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Monday, 12 October 2015

Crimplene trousers

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This morning found me in a stall full of vintage clothes. Vintage clothes are much the same as charity shop clothes but more expensive. Often much more expensive.

I’d spotted a waistcoat, almost brand new in appearance, hardly been worn from the look of it. I examined it. Buttons okay, general exterior pristine, lining just as good. Next the label. That looked brand new too... Arrrggg... Crimplene!

Crimplene (polyester) is a thick yarn used to make a fabric of the same name. The resulting cloth is heavy, wrinkle-resistant and retains its shape well. Britain's defunct ICI Fibres Laboratory developed the fibre in the early 1950s and named it after the Crimple Valley in which the company was situated. Crimplene was used in garments that required a permanently pressed look, such as skirts and trousers.

Developed by ICI eh? Remember ICI? The waistcoat had a prominent ICI logo on the label.

A pair of Crimplene trousers were easily the worst trousers I ever bought. This would be the early seventies. Brown they were, a seventies colour. We even painted one of our ceilings brown. I’d been looking for a reasonably smart pair of trousers for work – my first full time job. A pair of Crimps as we later called them seemed just the job.

Problem one was the plucking. If I brushed against anything less smooth than a snooker ball they plucked. Long fluffy brown threads emerged like peculiar growths and I wasn’t sure what to do with them. I wasn’t too keen on cutting them off in case the whole trouser just kept on unravelling. I think I burnt off one or two, hoping to cauterise the wound before trouser gangrene set in.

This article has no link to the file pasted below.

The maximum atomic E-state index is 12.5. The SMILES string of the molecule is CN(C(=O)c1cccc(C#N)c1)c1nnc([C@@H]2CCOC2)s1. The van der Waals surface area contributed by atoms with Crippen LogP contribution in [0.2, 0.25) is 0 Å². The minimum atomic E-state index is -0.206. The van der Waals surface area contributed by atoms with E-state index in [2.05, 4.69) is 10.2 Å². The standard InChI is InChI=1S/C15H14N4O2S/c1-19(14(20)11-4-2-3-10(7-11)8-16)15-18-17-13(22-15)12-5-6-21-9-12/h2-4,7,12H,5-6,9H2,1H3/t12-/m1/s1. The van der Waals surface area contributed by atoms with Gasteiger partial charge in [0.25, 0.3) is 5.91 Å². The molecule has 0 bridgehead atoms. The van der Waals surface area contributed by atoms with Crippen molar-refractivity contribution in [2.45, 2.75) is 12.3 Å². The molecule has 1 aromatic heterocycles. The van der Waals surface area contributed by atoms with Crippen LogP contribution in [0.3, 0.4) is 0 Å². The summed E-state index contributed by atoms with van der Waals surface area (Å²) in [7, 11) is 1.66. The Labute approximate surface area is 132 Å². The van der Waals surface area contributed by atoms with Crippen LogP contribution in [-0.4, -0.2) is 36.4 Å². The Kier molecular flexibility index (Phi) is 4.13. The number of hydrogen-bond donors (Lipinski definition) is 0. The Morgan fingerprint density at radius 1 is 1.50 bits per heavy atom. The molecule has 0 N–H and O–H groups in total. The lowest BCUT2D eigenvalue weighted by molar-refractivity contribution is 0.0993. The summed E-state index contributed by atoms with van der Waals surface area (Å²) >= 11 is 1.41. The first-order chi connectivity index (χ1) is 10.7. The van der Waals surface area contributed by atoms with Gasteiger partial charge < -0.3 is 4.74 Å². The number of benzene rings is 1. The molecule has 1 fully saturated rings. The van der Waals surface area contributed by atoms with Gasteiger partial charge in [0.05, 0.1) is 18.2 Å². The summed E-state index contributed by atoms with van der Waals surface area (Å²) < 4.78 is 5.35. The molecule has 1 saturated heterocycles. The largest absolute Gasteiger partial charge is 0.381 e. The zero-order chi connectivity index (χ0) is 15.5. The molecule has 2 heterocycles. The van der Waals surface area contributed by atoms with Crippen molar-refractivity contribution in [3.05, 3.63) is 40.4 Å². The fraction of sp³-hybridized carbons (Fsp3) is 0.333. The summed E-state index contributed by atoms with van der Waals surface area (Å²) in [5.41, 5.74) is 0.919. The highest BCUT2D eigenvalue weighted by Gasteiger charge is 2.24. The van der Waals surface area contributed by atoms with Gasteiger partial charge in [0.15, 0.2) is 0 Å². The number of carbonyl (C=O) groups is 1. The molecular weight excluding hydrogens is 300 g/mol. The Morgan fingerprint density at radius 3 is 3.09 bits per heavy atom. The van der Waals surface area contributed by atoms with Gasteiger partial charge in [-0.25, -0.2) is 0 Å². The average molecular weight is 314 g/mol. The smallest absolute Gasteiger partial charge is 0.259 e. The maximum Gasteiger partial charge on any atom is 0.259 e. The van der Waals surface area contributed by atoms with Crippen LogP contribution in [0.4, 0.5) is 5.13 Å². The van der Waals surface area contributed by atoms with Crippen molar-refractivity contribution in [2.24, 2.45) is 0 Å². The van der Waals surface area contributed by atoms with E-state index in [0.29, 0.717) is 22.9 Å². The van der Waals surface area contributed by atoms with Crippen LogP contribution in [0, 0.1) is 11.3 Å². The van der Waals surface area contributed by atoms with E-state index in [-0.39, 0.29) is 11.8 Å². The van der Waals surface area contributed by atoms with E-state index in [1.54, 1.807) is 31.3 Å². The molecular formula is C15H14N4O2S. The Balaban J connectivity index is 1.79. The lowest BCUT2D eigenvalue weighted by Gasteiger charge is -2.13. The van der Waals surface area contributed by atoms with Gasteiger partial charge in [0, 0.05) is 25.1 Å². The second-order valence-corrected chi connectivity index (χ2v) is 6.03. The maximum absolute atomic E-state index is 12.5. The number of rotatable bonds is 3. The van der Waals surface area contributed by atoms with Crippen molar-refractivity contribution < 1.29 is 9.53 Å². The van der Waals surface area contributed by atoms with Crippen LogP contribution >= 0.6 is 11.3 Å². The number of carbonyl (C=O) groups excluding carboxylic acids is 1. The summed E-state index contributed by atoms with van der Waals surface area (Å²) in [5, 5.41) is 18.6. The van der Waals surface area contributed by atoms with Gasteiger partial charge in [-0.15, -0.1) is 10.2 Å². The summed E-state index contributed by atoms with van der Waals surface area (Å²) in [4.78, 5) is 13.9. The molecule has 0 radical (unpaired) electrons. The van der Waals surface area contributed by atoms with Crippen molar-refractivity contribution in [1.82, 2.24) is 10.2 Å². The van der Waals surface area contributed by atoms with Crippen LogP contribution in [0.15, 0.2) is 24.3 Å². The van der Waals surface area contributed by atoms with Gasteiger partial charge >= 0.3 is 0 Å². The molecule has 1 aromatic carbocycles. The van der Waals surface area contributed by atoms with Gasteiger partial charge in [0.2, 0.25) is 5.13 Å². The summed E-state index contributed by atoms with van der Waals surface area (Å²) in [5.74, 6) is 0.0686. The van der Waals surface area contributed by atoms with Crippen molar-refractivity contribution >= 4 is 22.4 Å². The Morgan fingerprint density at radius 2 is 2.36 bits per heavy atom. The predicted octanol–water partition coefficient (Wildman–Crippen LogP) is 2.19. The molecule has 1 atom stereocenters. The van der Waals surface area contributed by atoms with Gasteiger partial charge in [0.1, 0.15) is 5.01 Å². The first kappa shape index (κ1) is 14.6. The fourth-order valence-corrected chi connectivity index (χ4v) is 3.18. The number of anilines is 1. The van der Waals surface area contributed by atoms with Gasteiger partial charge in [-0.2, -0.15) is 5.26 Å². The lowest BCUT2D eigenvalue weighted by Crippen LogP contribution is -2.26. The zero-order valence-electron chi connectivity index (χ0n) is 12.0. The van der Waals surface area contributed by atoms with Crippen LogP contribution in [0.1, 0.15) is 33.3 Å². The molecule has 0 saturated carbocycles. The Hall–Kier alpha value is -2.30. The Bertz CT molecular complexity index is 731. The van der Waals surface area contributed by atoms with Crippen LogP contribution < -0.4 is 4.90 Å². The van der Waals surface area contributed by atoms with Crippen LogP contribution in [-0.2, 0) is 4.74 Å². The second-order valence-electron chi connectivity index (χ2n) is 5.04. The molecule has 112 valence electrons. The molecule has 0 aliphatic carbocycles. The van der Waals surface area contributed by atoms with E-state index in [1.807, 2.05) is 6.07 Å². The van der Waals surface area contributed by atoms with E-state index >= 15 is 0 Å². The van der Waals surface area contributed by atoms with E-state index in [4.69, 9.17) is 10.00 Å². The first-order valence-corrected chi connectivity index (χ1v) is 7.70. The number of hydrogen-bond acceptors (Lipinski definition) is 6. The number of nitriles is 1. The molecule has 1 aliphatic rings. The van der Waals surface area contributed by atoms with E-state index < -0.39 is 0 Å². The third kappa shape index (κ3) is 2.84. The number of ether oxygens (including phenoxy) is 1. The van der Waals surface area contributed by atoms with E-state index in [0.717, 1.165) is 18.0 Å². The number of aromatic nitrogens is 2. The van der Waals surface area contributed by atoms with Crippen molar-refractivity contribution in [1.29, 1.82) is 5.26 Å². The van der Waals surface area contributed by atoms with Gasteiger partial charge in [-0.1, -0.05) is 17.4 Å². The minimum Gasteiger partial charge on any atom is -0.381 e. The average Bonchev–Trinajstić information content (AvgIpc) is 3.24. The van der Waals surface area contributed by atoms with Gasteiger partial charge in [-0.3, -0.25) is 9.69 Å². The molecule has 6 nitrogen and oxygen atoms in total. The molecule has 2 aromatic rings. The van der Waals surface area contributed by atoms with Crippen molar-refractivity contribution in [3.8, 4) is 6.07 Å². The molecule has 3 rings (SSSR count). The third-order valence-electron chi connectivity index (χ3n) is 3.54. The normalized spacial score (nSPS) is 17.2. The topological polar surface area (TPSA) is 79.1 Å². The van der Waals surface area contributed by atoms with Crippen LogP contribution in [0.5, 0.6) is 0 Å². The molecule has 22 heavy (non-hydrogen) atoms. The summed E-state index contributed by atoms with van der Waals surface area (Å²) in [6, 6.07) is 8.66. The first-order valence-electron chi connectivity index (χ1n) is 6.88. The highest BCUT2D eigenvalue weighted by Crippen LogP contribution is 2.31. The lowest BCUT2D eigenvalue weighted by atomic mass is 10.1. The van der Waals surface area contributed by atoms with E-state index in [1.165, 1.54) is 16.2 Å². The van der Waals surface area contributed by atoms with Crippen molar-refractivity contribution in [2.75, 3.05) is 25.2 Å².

Unfortunately plucking wasn’t the worst problem. Buying them in winter was the worst problem because Crimplene has absolutely no wind resistance. Even a moderate December breeze felt like strolling around the Arctic in underpants. The trousers may as well not have existed apart from the need to keep up appearances.

In those days I couldn’t afford to discard unsatisfactory trousers as I would today, but soon enough they went the way of all fashions. My future wife thought they were a hoot which much must signify something. 

11 comments:

Demetrius said...

I assume you did not try wearing a crimplene frock? A lot of ladies did, but it soon became a material preferred only by the plebian classes. My spouse, who made most of her own clothes, would not touch the stuff.

Sackerson said...

Hated the stuff.

Sam Vega said...

I've got a slight head cold, the nights are drawing in, and you've just reminded me about crimplene.

Thanks.

Michael said...

This must have been around the time of brown ladies' nighties and other stuff!

Never really took off that did it...

Does it all explain why there are fewer children of a certain age...?

A K Haart said...

Demetrius - I don't think a crimplene frock would suit my hairy legs. The hem would snag.

Sackers - so did I, shortly after buying those trousers.

Sam - head cold eh? Have you tried a crimplene vest?

Michael - I'm not so sure. Many men must have been very keen to divest themselves of those trousers at any opportunity.

Macheath said...

You bring up painful memories; my grandmother - a former dressmaker - insisted on making me a party dress for the school Christmas party in 1973. Interminable hours perched on a chair and festooned with pins and newspaper patterns resulted in a cap-sleeved appliqué-ridden monstrosity in lurid pink Crimplene which has haunted me ever since.

wiggiatlarge said...

Problem one was the plucking. If I brushed against anything less smooth than a snooker ball they plucked. Long fluffy brown threads emerged like peculiar growths and I wasn’t sure what to do with them. I wasn’t too keen on cutting them off in case the whole trouser just kept on unravelling. I think I burnt off one or two, hoping to cauterise the wound before trouser gangrene set in.

Reminds me of a similar problem during that period of time, the hand knitted mohair sweater ! my old mum spent weeks knitting and putting together the infernal thing at great cost, only for me on the first time out in it to snag on the girl I was dancing with, disentangling resulted in her having more mohair than me, especially on her jewelry, didn't see much of the mohair sweater afterwards, but saw a lot more of the girl, I married her !


Sackerson said...

Fabulous, snagged the girl, job done!

James Higham said...

Appalling decade in general.

A K Haart said...

Mac - pink crimplene? Marked for life.

James - it was and with hindsight it just gets worse.

A K Haart said...

Wiggia - nice story, it's surprising how a bad start can become a bond.